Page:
The leadership and experience of Indigenous women

23 July 2020

The National Aboriginal and Torres Strait Islander Women’s Alliance (NATSIWA) and the University of Queensland’s School of Public Health hosted a webinar featuring the Healing Foundation, 1800Respect and two professional Aboriginal women in their fields of work. Entitled "Social and emotional wellbeing during the COVID-19 and the re-emergence #BlackLivesMatter: The leadership and experience of Indigenous women," the panel discussed self-caring and the importance of looking after health and wellbeing during difficult times for our women. Watch the full webinar below.


Sandra Creamer is the CEO of the National Aboriginal and Torres Strait Islander Women’s Alliance (NATSIWA) and Adjunct Professor of Public Health at the University of Queensland. She is a Wannyi/Kalkadoon woman, an academic and legal officer. Sandra has worked with Indigenous women in Australia and globally, and believes it is important to empower Indigenous women for self-determination, equality on their rights as well as understanding how they can challenge issues that affect their communities.  Sandra was awarded an AM in 2019 for her service to Indigenous women. 



1.  Dina Saulo, from the World Health Organisation - Health Emergency Information and Risk Assessment, WHO Health Emergencies Programme, WPRO. Dina is trained as a nurse and worked in sexual health with the Aboriginal Health and Medical Research Council. She completed her Masters of Applied Epidemiology in 2015, and took up a position as part of the Ebola response team with the World Health Organisation in Sierra Leone. She continued her appointment with the WHO as a field epidemiologist for the Port Loko district of Sierra Leone. Dina is currently in Asia on the coronavirus.


2. Hannah Taylor is the National Project Manager for 1800Respect, is a proud Kamilaroi woman and recently completed the two year Disability Pathways project to increase pathways to the service for people with disabilities. This award winning project has been recognised at conferences around the world. Hannah worked hard to ensure 1800Respect is an accessible service for people with disability, worked closely with people with disability and related sectors throughout the project. Her experience ranges from child protection in rural Australia, to the United Kingdom and Los Angeles where she pioneered in partnership with different federal governments with different federal governments to establish safe accommodation and programs for victims of domestic and international human trafficked victims. Hannah is passionate about self-determination, community being at the core of community practice and advocacy. Hannah has previously been the youngest CEO of domestic and family violence organisation in Queensland, and has been involved in Indigenous parliament and now works as a private consultant/supervisor and a Nation Project Manager.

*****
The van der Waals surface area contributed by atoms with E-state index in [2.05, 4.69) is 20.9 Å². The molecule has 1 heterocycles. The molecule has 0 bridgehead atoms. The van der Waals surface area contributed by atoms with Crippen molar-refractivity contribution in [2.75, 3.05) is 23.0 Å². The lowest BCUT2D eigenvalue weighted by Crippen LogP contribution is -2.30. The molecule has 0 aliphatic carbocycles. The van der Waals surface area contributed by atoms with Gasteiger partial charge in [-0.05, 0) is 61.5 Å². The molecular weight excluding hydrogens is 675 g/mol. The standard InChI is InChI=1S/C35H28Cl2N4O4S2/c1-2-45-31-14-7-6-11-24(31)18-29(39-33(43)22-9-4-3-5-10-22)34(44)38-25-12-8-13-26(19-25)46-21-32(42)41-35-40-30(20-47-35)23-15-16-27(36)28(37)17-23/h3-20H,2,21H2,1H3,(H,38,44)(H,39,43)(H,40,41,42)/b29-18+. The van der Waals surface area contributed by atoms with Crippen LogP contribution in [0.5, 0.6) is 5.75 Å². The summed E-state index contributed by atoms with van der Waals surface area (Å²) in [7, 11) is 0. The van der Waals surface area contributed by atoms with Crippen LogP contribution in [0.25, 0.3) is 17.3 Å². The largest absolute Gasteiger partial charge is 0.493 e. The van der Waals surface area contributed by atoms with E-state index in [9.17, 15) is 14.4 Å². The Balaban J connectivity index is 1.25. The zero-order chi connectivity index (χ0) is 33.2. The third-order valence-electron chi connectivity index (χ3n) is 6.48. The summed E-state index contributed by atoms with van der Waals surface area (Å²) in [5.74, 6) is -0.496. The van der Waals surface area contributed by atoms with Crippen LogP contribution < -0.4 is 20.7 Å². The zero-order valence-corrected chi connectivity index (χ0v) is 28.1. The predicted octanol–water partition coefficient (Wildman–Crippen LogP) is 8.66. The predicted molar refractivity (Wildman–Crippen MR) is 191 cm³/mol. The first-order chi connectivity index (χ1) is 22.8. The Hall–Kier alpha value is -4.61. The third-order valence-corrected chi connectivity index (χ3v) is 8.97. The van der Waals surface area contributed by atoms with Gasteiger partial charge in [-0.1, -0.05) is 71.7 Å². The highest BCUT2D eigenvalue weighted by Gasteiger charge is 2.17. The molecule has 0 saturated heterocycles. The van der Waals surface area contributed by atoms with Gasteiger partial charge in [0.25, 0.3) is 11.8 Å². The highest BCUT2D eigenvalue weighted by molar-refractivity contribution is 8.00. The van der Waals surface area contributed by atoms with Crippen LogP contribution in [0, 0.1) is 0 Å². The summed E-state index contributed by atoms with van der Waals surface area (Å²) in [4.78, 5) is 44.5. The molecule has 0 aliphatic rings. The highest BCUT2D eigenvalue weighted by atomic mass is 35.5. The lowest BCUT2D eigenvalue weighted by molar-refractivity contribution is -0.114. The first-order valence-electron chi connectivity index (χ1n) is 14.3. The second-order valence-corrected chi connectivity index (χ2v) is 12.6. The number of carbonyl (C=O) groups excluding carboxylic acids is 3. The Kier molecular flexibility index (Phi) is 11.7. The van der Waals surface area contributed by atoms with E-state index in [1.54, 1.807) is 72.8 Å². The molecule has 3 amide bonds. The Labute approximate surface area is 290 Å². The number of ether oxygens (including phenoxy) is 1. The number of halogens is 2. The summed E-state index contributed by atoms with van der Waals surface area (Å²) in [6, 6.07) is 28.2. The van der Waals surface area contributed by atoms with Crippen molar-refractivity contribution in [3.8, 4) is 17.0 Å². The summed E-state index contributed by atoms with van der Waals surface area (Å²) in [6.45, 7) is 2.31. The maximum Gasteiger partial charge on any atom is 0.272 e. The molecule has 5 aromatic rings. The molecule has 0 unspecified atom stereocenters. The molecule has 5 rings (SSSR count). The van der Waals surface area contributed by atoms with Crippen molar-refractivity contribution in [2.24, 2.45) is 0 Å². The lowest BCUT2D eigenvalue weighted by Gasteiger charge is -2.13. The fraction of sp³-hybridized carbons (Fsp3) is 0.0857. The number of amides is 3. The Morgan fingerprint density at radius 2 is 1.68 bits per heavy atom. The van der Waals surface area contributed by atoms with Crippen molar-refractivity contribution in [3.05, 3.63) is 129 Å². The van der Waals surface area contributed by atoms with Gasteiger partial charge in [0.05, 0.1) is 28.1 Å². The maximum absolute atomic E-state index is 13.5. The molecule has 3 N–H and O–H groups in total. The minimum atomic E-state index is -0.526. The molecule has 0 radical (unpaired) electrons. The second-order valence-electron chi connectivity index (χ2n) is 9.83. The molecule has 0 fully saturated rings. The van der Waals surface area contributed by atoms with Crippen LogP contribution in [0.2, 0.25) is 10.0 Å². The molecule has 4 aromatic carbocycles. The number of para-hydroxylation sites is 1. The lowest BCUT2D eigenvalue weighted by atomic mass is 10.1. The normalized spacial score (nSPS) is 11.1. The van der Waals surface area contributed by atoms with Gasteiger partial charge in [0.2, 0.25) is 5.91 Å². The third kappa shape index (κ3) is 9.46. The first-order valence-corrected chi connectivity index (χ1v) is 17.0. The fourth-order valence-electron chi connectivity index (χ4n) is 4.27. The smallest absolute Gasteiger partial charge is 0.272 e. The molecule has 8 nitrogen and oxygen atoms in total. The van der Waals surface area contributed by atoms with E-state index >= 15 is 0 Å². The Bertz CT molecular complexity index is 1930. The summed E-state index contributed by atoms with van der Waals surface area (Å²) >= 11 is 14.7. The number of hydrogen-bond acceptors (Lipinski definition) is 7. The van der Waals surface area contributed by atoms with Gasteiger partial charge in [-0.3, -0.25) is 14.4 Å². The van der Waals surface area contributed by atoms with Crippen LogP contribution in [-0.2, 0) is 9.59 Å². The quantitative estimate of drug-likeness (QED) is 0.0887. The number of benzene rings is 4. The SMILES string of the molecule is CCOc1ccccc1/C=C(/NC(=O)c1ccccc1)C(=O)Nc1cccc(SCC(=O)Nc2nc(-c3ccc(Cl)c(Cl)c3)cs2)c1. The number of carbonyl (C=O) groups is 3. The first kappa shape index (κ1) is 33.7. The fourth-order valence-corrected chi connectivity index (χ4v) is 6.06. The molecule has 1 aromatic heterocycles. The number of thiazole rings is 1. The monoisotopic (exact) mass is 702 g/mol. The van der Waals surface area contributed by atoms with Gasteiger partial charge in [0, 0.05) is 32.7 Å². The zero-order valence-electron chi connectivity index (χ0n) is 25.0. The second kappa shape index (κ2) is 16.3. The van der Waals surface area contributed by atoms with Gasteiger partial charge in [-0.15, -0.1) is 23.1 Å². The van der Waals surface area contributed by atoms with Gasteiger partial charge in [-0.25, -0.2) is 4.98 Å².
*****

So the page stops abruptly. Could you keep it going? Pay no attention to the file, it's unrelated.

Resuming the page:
3. Tanja Hirvonen a proud woman from the Jaru People of Halls Creek WA, Bunuba people from Fitzroy Crossing WA and connections to the Barkly Tablelands NT. Tanja is a registered clinical psychologist (MPsysch(Clin). Tanya received a Clinical master’s in psychology from James Cook University in 2014, writing a dissertation on the Stigma of Suicide within an Australian Population. Tanja brings extensive experience in intergenerational trauma, suicide prevention and working in rural and remote areas. Although Tanja is a practicing clinical psychologist, she has established herself as an early career researcher, who continues to work with other research teams in areas of suicide prevention and trauma.


4. Fiona Petersen CEO of the Healing Foundation - Wuthanthi (Shelburne Bay) descendant with family roots also from the Torres Strait Island.  Fiona is a Masters Graduate of ANU's college of Business and Economics, and an Associate Fellow of the Higher Education Academy of the UK. Fiona has held senior roles in community and government organisations, using her global experience in education, leadership and business development to raise awareness around the impacts of intergenerational trauma and the need for a healing-centred approach across policies, programs and systems to understand and promote trauma recovery.